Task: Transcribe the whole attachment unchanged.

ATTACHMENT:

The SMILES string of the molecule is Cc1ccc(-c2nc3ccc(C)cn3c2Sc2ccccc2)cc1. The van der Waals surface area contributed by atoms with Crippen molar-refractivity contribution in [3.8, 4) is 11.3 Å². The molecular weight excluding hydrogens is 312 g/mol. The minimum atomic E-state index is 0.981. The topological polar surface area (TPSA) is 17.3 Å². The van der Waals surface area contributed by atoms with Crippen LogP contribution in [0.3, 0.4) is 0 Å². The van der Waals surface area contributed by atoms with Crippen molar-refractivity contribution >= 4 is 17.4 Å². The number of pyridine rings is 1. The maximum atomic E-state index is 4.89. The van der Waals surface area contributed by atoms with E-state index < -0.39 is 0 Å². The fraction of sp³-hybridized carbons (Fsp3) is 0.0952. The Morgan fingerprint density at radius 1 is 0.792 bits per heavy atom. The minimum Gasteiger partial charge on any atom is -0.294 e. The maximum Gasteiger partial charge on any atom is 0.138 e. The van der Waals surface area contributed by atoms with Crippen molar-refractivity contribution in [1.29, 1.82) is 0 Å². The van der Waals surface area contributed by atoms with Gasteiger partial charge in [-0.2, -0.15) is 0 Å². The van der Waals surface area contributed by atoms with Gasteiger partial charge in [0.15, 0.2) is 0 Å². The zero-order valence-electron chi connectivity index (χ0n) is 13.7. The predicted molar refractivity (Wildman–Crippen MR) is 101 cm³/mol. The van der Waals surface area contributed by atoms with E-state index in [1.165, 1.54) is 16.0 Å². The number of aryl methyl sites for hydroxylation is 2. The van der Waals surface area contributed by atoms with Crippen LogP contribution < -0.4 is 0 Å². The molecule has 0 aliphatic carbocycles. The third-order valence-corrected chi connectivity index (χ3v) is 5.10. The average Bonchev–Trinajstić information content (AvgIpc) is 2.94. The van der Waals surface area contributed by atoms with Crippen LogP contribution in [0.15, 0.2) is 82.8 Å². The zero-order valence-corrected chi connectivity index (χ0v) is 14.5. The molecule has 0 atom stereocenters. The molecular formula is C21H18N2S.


The SMILES string of the molecule is Cc1ccc(-c2nc3ccc(C)cn3c2Sc2ccccc2)cc1. The van der Waals surface area contributed by atoms with Crippen molar-refractivity contribution in [3.8, 4) is 11.3 Å². The molecular weight excluding hydrogens is 312 g/mol. The minimum atomic E-state index is 0.981. The topological polar surface area (TPSA) is 17.3 Å². The van der Waals surface area contributed by atoms with Crippen LogP contribution in [0.3, 0.4) is 0 Å². The van der Waals surface area contributed by atoms with Crippen molar-refractivity contribution >= 4 is 17.4 Å². The number of pyridine rings is 1. The maximum atomic E-state index is 4.89. The van der Waals surface area contributed by atoms with E-state index < -0.39 is 0 Å². The fraction of sp³-hybridized carbons (Fsp3) is 0.0952. The Morgan fingerprint density at radius 1 is 0.792 bits per heavy atom. The minimum Gasteiger partial charge on any atom is -0.294 e. The maximum Gasteiger partial charge on any atom is 0.138 e. The van der Waals surface area contributed by atoms with Crippen molar-refractivity contribution in [1.29, 1.82) is 0 Å². The van der Waals surface area contributed by atoms with Gasteiger partial charge in [-0.2, -0.15) is 0 Å². The van der Waals surface area contributed by atoms with Gasteiger partial charge in [0.15, 0.2) is 0 Å². The zero-order valence-electron chi connectivity index (χ0n) is 13.7. The predicted molar refractivity (Wildman–Crippen MR) is 101 cm³/mol. The van der Waals surface area contributed by atoms with E-state index in [1.165, 1.54) is 16.0 Å². The number of aryl methyl sites for hydroxylation is 2. The van der Waals surface area contributed by atoms with Crippen LogP contribution < -0.4 is 0 Å². The molecule has 0 aliphatic carbocycles. The third-order valence-corrected chi connectivity index (χ3v) is 5.10. The average Bonchev–Trinajstić information content (AvgIpc) is 2.94. The van der Waals surface area contributed by atoms with Crippen LogP contribution in [0.15, 0.2) is 82.8 Å². The zero-order valence-corrected chi connectivity index (χ0v) is 14.5. The molecule has 0 atom stereocenters. The molecular formula is C21H18N2S.